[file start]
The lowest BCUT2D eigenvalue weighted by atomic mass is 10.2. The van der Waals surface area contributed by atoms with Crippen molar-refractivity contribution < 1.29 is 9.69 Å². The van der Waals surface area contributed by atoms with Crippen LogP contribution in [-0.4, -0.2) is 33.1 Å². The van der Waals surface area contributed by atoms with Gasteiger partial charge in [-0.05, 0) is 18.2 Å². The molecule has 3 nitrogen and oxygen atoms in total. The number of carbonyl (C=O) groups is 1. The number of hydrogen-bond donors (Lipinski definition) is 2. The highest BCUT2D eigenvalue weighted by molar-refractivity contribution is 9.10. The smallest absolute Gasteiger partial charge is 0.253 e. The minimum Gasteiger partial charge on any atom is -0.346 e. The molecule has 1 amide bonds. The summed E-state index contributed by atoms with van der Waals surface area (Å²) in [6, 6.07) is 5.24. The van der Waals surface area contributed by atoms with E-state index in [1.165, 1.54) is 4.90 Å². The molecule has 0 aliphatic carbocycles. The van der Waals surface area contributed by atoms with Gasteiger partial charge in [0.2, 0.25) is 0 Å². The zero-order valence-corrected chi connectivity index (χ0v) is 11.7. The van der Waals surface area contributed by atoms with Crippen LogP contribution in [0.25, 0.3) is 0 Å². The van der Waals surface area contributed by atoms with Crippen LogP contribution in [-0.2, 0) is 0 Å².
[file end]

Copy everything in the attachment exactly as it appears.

The lowest BCUT2D eigenvalue weighted by atomic mass is 10.2. The van der Waals surface area contributed by atoms with Crippen molar-refractivity contribution < 1.29 is 9.69 Å². The van der Waals surface area contributed by atoms with Crippen LogP contribution in [-0.4, -0.2) is 33.1 Å². The van der Waals surface area contributed by atoms with Gasteiger partial charge in [-0.05, 0) is 18.2 Å². The molecule has 3 nitrogen and oxygen atoms in total. The number of carbonyl (C=O) groups is 1. The number of hydrogen-bond donors (Lipinski definition) is 2. The highest BCUT2D eigenvalue weighted by molar-refractivity contribution is 9.10. The smallest absolute Gasteiger partial charge is 0.253 e. The minimum Gasteiger partial charge on any atom is -0.346 e. The molecule has 1 amide bonds. The summed E-state index contributed by atoms with van der Waals surface area (Å²) in [6, 6.07) is 5.24. The van der Waals surface area contributed by atoms with E-state index in [1.165, 1.54) is 4.90 Å². The molecule has 0 aliphatic carbocycles. The van der Waals surface area contributed by atoms with Gasteiger partial charge in [0.2, 0.25) is 0 Å². The zero-order valence-corrected chi connectivity index (χ0v) is 11.7. The van der Waals surface area contributed by atoms with Crippen LogP contribution in [0.25, 0.3) is 0 Å². The van der Waals surface area contributed by atoms with Crippen LogP contribution in [-0.2, 0) is 0 Å².